State-appointed emergency manager Roy Roberts has announced that a new plan for Detroit Public Schools will include longer academic years and the expansion of preschool programs.
As part of the “Neighborhood-Centered, Quality Schools” initiative, far fewer schools of the district will be closed. During a press conference on Thursday, Apr. 11, Roberts said the new strategy will include closing less buildings than initially announced; 4 as opposed to 28. The decision has been made to only close schools where moving students will place them in a better “academic” or “physical” setting. Officials also want the changes to affect as few people as possible.
The schools that will close include Wilkins Elementary-Middle School, Oakman Elementary-Orthopedic School, Northwestern High School and the Harris professional development building. The Detroit Collegiate Preparatory program will move from a wing to the main part of Northwestern’s building. The Duke Ellington Elementary-Middle School program will move to the building that currently houses the William J. Beckham Academy program.
The district will employ a “community schools” model to keep programs at some schools available 12 hours each day, seven days a week. Preschool programs will also be expanded to include all 4-year-old children in the district. The new initiative follows a 5-week planning process involving students, parents, teachers, principals, clergy and community leaders.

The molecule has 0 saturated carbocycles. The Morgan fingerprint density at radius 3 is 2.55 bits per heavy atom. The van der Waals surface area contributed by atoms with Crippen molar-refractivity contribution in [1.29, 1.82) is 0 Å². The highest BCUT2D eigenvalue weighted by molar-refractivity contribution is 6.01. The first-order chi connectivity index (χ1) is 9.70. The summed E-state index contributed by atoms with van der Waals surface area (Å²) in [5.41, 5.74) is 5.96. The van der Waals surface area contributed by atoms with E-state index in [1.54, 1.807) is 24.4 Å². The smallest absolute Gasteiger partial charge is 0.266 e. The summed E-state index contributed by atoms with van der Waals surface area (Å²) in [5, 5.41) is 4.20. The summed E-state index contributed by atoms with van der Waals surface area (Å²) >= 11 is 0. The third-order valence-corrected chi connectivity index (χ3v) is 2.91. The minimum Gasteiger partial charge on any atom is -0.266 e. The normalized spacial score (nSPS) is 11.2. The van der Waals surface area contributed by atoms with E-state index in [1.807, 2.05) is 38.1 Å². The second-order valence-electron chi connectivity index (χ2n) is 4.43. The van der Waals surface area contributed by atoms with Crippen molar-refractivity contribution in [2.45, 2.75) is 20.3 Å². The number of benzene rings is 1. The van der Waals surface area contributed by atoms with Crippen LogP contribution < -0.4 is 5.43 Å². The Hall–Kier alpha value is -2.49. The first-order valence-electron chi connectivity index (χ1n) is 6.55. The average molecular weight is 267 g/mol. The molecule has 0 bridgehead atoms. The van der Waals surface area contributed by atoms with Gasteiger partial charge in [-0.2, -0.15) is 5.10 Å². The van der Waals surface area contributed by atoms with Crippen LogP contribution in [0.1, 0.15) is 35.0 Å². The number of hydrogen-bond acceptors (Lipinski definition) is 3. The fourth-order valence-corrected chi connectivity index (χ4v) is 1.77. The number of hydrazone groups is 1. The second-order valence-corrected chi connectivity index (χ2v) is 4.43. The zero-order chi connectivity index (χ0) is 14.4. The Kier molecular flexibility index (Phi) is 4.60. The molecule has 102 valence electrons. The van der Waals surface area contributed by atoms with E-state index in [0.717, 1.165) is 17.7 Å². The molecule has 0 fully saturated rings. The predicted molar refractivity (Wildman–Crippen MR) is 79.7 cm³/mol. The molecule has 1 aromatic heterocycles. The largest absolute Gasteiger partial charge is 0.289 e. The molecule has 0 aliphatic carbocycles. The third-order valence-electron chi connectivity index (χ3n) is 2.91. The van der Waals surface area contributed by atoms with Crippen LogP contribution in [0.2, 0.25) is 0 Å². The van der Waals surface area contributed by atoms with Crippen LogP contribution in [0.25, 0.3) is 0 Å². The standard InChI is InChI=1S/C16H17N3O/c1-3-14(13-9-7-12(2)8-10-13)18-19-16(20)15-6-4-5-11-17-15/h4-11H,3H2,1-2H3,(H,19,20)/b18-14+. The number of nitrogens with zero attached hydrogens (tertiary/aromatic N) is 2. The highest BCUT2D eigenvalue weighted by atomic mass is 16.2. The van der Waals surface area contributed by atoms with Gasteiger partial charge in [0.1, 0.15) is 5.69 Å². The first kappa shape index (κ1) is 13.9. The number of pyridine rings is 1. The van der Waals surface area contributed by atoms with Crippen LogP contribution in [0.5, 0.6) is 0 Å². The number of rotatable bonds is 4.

“Our strategic plan will be the roadmap we follow to create a stronger, more sustainable district that will not only maintain the students we have, but help us grow and prosper by regaining market share,” said Roberts. “Long gone are the days when anyone had a monopoly on the education of our children. I am certain that the competition created by the increase in education options in our community is a good thing because it forces us to be the best, not just academically but across the board.”
Robert suggested the plan is set on the premise of growing the student body. He wants DPS to be the district of choice for the city’s residents, and gain those who have left as well as earning new members. Roberts also said employees will receive training on how to treat parents better. He believes filling the district’s 28,000 empty seats will involve improving moral, bettering relationships throughout the school system and fostering a “friendly” environment.
“If we can really go after being friendly to people- and we do it right- we’ll get three more percentage points of market share.”
To find out more about the new plan for DPS, and school closings: click here.
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